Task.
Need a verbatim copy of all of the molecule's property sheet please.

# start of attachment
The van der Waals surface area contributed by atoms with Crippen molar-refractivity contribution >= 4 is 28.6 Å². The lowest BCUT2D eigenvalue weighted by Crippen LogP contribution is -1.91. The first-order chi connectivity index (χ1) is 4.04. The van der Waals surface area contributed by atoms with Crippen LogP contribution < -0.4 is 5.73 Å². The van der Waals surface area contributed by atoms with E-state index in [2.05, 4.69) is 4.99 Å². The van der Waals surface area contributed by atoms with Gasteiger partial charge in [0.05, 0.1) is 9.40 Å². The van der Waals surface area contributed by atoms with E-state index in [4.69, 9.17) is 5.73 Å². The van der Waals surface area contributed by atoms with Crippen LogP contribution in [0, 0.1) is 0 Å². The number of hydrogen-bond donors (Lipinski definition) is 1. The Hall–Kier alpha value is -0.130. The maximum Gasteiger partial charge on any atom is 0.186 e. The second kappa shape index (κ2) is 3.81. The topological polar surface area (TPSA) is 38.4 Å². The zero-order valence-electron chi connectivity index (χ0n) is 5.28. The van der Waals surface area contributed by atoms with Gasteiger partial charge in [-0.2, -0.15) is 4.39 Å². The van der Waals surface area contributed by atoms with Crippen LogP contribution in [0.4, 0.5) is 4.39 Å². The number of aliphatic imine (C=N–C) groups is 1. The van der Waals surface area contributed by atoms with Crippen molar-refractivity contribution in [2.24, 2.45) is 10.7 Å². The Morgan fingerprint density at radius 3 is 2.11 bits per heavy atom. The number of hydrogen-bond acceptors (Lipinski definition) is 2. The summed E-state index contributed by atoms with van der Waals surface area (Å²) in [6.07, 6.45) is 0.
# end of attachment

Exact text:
The van der Waals surface area contributed by atoms with Crippen molar-refractivity contribution >= 4 is 28.6 Å². The lowest BCUT2D eigenvalue weighted by Crippen LogP contribution is -1.91. The first-order chi connectivity index (χ1) is 4.04. The van der Waals surface area contributed by atoms with Crippen LogP contribution < -0.4 is 5.73 Å². The van der Waals surface area contributed by atoms with E-state index in [2.05, 4.69) is 4.99 Å². The van der Waals surface area contributed by atoms with Gasteiger partial charge in [0.05, 0.1) is 9.40 Å². The van der Waals surface area contributed by atoms with E-state index in [4.69, 9.17) is 5.73 Å². The van der Waals surface area contributed by atoms with Crippen LogP contribution in [0, 0.1) is 0 Å². The number of hydrogen-bond donors (Lipinski definition) is 1. The Hall–Kier alpha value is -0.130. The maximum Gasteiger partial charge on any atom is 0.186 e. The second kappa shape index (κ2) is 3.81. The topological polar surface area (TPSA) is 38.4 Å². The zero-order valence-electron chi connectivity index (χ0n) is 5.28. The van der Waals surface area contributed by atoms with Gasteiger partial charge in [-0.2, -0.15) is 4.39 Å². The van der Waals surface area contributed by atoms with Crippen LogP contribution in [0.4, 0.5) is 4.39 Å². The number of aliphatic imine (C=N–C) groups is 1. The van der Waals surface area contributed by atoms with Crippen molar-refractivity contribution in [2.24, 2.45) is 10.7 Å². The Morgan fingerprint density at radius 3 is 2.11 bits per heavy atom. The number of hydrogen-bond acceptors (Lipinski definition) is 2. The summed E-state index contributed by atoms with van der Waals surface area (Å²) in [6.07, 6.45) is 0.